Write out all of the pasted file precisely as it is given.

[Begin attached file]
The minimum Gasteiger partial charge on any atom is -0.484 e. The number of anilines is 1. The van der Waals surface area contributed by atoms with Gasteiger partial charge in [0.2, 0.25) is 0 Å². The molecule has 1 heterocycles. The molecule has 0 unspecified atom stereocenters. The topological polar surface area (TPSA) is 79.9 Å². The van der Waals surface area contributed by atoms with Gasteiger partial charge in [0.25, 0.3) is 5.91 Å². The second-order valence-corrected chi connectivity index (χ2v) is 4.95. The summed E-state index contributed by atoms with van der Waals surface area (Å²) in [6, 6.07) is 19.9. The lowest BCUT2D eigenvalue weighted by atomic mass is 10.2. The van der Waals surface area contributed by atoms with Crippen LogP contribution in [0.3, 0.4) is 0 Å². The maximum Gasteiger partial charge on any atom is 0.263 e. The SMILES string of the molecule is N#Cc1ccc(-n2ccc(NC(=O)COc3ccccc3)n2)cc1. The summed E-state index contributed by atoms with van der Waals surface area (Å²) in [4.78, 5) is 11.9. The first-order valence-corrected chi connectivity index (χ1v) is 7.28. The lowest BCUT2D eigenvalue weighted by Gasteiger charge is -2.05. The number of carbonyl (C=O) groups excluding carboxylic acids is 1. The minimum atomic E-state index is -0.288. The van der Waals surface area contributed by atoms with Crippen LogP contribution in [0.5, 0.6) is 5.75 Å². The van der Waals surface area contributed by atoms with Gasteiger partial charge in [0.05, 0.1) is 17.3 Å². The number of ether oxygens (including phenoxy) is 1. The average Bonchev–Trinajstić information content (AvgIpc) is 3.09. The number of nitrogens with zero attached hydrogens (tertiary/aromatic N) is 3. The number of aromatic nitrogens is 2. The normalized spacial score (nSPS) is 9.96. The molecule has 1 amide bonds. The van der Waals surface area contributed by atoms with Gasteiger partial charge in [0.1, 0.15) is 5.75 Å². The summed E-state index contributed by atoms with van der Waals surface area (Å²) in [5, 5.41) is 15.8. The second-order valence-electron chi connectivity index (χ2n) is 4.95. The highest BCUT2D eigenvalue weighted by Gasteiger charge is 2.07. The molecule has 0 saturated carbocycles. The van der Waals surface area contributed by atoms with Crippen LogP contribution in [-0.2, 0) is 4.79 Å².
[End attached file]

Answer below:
The minimum Gasteiger partial charge on any atom is -0.484 e. The number of anilines is 1. The van der Waals surface area contributed by atoms with Gasteiger partial charge in [0.2, 0.25) is 0 Å². The molecule has 1 heterocycles. The molecule has 0 unspecified atom stereocenters. The topological polar surface area (TPSA) is 79.9 Å². The van der Waals surface area contributed by atoms with Gasteiger partial charge in [0.25, 0.3) is 5.91 Å². The second-order valence-corrected chi connectivity index (χ2v) is 4.95. The summed E-state index contributed by atoms with van der Waals surface area (Å²) in [6, 6.07) is 19.9. The lowest BCUT2D eigenvalue weighted by atomic mass is 10.2. The van der Waals surface area contributed by atoms with Crippen LogP contribution in [0.3, 0.4) is 0 Å². The maximum Gasteiger partial charge on any atom is 0.263 e. The SMILES string of the molecule is N#Cc1ccc(-n2ccc(NC(=O)COc3ccccc3)n2)cc1. The summed E-state index contributed by atoms with van der Waals surface area (Å²) in [4.78, 5) is 11.9. The first-order valence-corrected chi connectivity index (χ1v) is 7.28. The lowest BCUT2D eigenvalue weighted by Gasteiger charge is -2.05. The number of carbonyl (C=O) groups excluding carboxylic acids is 1. The minimum atomic E-state index is -0.288. The van der Waals surface area contributed by atoms with Crippen LogP contribution in [0.5, 0.6) is 5.75 Å². The van der Waals surface area contributed by atoms with Gasteiger partial charge in [0.05, 0.1) is 17.3 Å². The number of ether oxygens (including phenoxy) is 1. The average Bonchev–Trinajstić information content (AvgIpc) is 3.09. The number of nitrogens with zero attached hydrogens (tertiary/aromatic N) is 3. The number of aromatic nitrogens is 2. The normalized spacial score (nSPS) is 9.96. The molecule has 1 amide bonds. The van der Waals surface area contributed by atoms with Gasteiger partial charge in [0.1, 0.15) is 5.75 Å². The summed E-state index contributed by atoms with van der Waals surface area (Å²) in [5, 5.41) is 15.8. The second-order valence-electron chi connectivity index (χ2n) is 4.95. The highest BCUT2D eigenvalue weighted by Gasteiger charge is 2.07. The molecule has 0 saturated carbocycles. The van der Waals surface area contributed by atoms with Crippen LogP contribution in [-0.2, 0) is 4.79 Å².